Selling Naked Puts: Getting Paid to Place Limit Orders On Your Favorite Stocks
by Lee Lowell, Stock and Commodity Option Specialist
Tuesday, February 15, 2005: Issue #184
Did you know you could have someone pay you cash today while you place a limit order on your favorite stock? It’s true. Just for your effort of placing a limit order on a stock below its current price, someone will give you cold, hard cash.
When you want to buy a stock at a lower price, what do you do? Most people would put in a limit order below the stock’s current price and hope and pray the market sells off. I’ll show you a way to use your money more efficiently while you wait for the market to come down.
I’m going to show you a method of using a certain kind of limit order through an option strategy called “naked put selling.” Which is a slightly different strategy than from what most people would use.
Why You Shouldn’t Worry About Selling Naked Puts
Now don’t get worried about seeing two of the more aggressive option terms in the selling naked puts strategy – “naked” and “selling”. If you’ve ever traded options before, you know that selling naked options entails unlimited risks. But with naked put selling, the risk is for a good cause – buying your favorite stock at a lower price.
I must emphasize this next point very strongly. You MUST only sell naked puts on stocks that you DEFINITELY want to buy and keep in your portfolio.
If you sell naked puts just to receive the premium and don’t have any intentions of owning the stock, then this article is not for you. Selling puts just to receive the premium income is a speculative play and more of the gambler’s type of trade. We don’t want that with this strategy.
Limit Orders … This Isn’t Mickey Mouse
Okay, so how do we do it? Let’s take Disney (NYSE: DIS) for example. It has been in a nice uptrend and also hitting close to four-year highs, around $29. You’d like to get in and buy some but don’t want to buy at its current high price, as you feel a pullback is due to happen.
You think DIS may retrace to its 50-day moving average, which is currently around $25. You also think this may happen within the next two months.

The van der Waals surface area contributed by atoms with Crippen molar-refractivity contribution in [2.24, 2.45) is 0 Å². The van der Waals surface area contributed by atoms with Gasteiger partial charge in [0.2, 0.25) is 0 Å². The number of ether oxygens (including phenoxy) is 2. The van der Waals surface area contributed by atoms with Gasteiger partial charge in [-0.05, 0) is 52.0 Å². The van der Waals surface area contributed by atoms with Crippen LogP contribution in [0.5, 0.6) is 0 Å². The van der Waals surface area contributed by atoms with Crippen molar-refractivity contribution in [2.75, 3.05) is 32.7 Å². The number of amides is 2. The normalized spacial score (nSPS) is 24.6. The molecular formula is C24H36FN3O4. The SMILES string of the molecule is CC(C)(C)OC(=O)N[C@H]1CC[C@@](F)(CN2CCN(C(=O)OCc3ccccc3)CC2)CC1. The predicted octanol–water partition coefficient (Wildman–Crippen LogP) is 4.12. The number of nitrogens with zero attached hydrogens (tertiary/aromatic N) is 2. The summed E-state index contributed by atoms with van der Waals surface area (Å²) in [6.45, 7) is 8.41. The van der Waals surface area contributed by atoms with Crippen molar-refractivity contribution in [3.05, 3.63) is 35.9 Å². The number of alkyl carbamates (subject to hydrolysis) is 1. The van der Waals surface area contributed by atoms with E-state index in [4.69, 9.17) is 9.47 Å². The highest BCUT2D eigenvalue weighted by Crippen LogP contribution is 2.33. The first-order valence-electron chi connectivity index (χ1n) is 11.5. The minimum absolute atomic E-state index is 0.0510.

At this point, you could be like many other investors and just put in a limit order to buy the stock at $25 and wait to see if you ever get filled.
Or, you can look at DIS put options and see what they are trading for. As of Feb. 3, 2005, the DIS April ’05 $25 puts had a closing bid of $0.15. If you sell puts, two things happen:
- You will get paid.
- And, just as with a limit order, if the stock falls below $25, whoever buys the puts will exercise. And you’ll get what you wanted… Disney stock at $25.
When you sell puts, for every contract you sell, you will get $15 deposited into your account. (There are 100 shares per contract, so $0.15 x 100 = $15.) You wouldn’t get that money if you put in a straight limit order on the stock.
What We Want Put Options To Do For Us
Now, if you’ve ever sold put options before, the only way you will get assigned on the option is if the underlying security trades below the strike price at expiration. That’s what we’re hoping for in this case. We want DIS to trade down to $25 so that we get assigned and have 100 shares of DIS deposited into our account.
So how is this better than just putting in a limit order and waiting for DIS to trade down to $25?
Well, for starters, since we sold the put option for $0.15, we’re effectively lowering our cost basis to $24.85 per share, whereas the straight stock buyer has to pay $25 per share.
Also, we’re getting paid $15 up front for our efforts, which goes into our account, which will earn interest along with the rest of our available funds. But that’s if you’re right the first time… it can get even better.
If You Lose, You’re Still Making Money with Naked Puts
Now, if DIS never trades down to $25 by expiration, what happens? Well, the put buyers won’t exercise, and you won’t get to buy the shares for $25. But you will keep the $15 you were paid for the opportunity.
And then you can do it again. You can sell puts for the next expiration and see if you get assigned the shares. If you never get to buy DIS you have consolation knowing that at least you’re bringing in cash flow, which helps the return on your available funds, whereas the straight stock buyer is just earning the paltry 1% interest paid by most brokerages (if they pay at all) with no extra $15.
If you’re in the market to buy stock, don’t let anyone tell you that selling naked puts is riskier than owning stock.
After all, what’s your risk when buying stock? Your risk is that the stock falls to zero. What’s your risk with selling naked puts if you get assigned the shares? Your risk is that the stock falls to zero.
It’s exactly the same risk as owning stock outright… But with naked put selling, your cost basis is lower because of the premium you receive upfront.
So the next time you’re looking to buy some stock below its current price, think about selling some put options.